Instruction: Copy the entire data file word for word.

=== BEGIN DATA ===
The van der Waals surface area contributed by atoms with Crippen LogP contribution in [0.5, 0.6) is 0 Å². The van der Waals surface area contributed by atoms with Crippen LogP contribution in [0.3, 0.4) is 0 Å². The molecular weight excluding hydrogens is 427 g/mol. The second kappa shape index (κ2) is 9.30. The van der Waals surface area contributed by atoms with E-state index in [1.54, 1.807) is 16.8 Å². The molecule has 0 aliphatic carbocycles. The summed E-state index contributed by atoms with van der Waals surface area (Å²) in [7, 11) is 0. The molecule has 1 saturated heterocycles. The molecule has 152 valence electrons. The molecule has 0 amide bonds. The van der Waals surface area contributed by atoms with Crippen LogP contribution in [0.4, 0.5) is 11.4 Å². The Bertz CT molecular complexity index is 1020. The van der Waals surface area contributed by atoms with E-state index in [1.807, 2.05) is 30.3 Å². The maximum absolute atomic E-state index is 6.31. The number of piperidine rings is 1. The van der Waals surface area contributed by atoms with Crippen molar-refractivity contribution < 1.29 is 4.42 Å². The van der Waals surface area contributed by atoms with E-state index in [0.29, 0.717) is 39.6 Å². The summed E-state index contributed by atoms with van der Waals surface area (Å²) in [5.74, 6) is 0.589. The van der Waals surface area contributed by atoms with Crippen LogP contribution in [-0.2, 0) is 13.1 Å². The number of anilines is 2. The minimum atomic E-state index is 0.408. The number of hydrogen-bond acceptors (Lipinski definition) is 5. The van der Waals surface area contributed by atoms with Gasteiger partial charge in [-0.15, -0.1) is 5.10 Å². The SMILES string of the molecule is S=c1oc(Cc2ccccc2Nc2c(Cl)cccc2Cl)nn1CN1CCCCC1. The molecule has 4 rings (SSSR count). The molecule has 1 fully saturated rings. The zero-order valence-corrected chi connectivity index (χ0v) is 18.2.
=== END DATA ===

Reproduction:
The van der Waals surface area contributed by atoms with Crippen LogP contribution in [0.5, 0.6) is 0 Å². The van der Waals surface area contributed by atoms with Crippen LogP contribution in [0.3, 0.4) is 0 Å². The molecular weight excluding hydrogens is 427 g/mol. The second kappa shape index (κ2) is 9.30. The van der Waals surface area contributed by atoms with E-state index in [1.54, 1.807) is 16.8 Å². The molecule has 0 aliphatic carbocycles. The summed E-state index contributed by atoms with van der Waals surface area (Å²) in [7, 11) is 0. The molecule has 1 saturated heterocycles. The molecule has 152 valence electrons. The molecule has 0 amide bonds. The van der Waals surface area contributed by atoms with Crippen LogP contribution in [0.4, 0.5) is 11.4 Å². The Bertz CT molecular complexity index is 1020. The van der Waals surface area contributed by atoms with E-state index in [1.807, 2.05) is 30.3 Å². The maximum absolute atomic E-state index is 6.31. The number of piperidine rings is 1. The van der Waals surface area contributed by atoms with Crippen molar-refractivity contribution < 1.29 is 4.42 Å². The van der Waals surface area contributed by atoms with E-state index in [0.29, 0.717) is 39.6 Å². The summed E-state index contributed by atoms with van der Waals surface area (Å²) in [5.74, 6) is 0.589. The van der Waals surface area contributed by atoms with Crippen LogP contribution in [-0.2, 0) is 13.1 Å². The number of anilines is 2. The minimum atomic E-state index is 0.408. The number of hydrogen-bond acceptors (Lipinski definition) is 5. The van der Waals surface area contributed by atoms with Gasteiger partial charge in [-0.15, -0.1) is 5.10 Å². The SMILES string of the molecule is S=c1oc(Cc2ccccc2Nc2c(Cl)cccc2Cl)nn1CN1CCCCC1. The molecule has 4 rings (SSSR count). The molecule has 1 fully saturated rings. The zero-order valence-corrected chi connectivity index (χ0v) is 18.2.